On the 10th February Malta celebrates the feast of St Paul the Apostle, the father of Christianity of the Maltese. St Paul found himself on our islands following a shipwreck on his way to face charges in Rome.
Linked with the three month stay of the apostle in Malta are a number of traditions and legends. One of these relates directly to the Żejtun people. It is said that a person from Żejtun can easily be recognised from his or her foot. Why?
The legend is that when St Paul was in Malta he tried to convert the persons living in the area of today’s Żejtun, however these refused to convert into Christianity. As a sign of disagreement, St Paul stamped his foot on the ground and told the residents that from that time on all the residents will be born flat footed. One might think that there might be some truth in this legend, when considering the fact that the largest and most active pagan sanctuary dedicated to the godess Juno, at that time was located in the area of Żejtun. However there are a number of Maltese people who are flat footed and not all Żejtun residents are flat footed.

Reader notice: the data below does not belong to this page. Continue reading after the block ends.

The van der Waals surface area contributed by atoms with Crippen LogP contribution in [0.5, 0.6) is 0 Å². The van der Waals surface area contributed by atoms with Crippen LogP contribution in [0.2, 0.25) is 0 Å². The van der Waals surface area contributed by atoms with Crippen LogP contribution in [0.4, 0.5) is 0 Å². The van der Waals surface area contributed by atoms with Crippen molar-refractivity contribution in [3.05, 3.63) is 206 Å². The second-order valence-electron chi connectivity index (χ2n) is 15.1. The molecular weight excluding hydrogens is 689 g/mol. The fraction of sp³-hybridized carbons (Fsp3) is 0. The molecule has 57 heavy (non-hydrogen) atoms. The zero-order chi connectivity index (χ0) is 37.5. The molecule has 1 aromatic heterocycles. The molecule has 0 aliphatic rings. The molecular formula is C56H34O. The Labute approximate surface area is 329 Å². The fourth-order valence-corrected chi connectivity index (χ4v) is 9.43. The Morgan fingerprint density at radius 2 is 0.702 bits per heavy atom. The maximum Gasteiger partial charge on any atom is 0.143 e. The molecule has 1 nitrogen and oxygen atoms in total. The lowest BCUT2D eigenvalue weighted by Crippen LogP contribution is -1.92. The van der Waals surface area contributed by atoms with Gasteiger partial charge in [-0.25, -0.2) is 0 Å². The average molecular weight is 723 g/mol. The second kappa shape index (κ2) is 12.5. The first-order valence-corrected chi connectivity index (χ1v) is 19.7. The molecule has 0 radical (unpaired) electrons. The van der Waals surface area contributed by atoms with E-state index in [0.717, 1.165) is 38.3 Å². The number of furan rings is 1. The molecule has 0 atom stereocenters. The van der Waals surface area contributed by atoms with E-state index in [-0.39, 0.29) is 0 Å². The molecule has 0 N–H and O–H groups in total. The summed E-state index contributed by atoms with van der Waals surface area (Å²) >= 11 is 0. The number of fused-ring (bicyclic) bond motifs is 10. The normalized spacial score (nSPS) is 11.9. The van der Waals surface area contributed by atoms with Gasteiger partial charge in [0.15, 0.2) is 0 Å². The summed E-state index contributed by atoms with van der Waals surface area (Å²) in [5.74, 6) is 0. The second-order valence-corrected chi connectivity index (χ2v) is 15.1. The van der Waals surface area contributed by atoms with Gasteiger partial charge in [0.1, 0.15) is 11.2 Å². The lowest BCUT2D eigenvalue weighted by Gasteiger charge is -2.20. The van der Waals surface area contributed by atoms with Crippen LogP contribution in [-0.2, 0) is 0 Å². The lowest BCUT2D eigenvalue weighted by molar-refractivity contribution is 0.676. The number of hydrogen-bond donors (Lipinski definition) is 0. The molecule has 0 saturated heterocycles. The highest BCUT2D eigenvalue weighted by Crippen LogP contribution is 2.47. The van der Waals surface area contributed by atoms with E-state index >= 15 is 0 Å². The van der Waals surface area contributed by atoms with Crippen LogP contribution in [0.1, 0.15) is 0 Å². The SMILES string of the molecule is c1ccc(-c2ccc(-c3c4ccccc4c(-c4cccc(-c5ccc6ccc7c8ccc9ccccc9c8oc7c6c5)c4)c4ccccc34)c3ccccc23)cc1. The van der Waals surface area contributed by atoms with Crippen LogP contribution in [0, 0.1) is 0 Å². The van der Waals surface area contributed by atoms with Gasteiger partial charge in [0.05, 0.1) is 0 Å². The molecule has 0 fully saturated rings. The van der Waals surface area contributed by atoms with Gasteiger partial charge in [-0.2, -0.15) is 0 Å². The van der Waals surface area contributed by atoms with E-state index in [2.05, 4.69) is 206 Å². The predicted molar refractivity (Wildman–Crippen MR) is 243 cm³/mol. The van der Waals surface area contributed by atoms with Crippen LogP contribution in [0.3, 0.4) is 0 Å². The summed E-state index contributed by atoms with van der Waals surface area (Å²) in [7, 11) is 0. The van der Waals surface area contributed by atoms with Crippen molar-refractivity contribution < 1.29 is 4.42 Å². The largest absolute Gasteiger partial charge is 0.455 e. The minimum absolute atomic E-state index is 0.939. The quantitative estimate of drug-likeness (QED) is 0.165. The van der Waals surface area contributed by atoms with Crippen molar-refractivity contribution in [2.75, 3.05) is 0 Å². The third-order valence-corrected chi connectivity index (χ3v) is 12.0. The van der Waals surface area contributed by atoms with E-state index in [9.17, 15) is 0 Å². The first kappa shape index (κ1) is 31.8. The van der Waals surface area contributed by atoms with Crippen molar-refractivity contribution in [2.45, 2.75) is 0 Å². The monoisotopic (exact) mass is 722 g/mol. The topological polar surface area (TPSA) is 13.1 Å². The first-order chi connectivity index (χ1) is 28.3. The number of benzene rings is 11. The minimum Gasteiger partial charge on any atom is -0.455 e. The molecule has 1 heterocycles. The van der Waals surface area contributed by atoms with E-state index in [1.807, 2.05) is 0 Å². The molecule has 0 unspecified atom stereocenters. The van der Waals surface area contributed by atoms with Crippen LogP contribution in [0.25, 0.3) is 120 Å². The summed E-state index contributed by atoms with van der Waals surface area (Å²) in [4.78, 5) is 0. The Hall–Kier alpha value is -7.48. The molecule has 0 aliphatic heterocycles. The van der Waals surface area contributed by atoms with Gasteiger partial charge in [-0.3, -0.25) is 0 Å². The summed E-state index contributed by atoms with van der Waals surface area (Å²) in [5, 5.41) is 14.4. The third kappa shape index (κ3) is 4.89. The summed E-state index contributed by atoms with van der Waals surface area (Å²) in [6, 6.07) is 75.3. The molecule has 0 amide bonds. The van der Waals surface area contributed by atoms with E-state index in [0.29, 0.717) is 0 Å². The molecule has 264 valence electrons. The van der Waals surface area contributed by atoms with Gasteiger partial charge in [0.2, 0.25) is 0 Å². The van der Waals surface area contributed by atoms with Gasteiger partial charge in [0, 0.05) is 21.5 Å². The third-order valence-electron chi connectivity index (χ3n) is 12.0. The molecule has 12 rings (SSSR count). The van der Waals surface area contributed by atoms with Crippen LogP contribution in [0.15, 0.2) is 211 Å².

Another controversy cropped up some years ago, when Bob Cornuke, an American explorer claimed that St Paul’s shipwreck occurred at il-Munxar in St Thomas Bay and not at St Paul’s Bay as traditionally was always told. A documentary was produced on this expedition and theory. There might be some scientific arguments which could support Cornuke’s theory, however traditionally there never were any links of St Paul’s shipwreck to Munxar.
In any case, the two stories seem to contradict each other since if St Paul’s shipwreck truly happened at Munxar, according to the Bible, the residents of the area were very hospitable to St Paul and the rest of the group.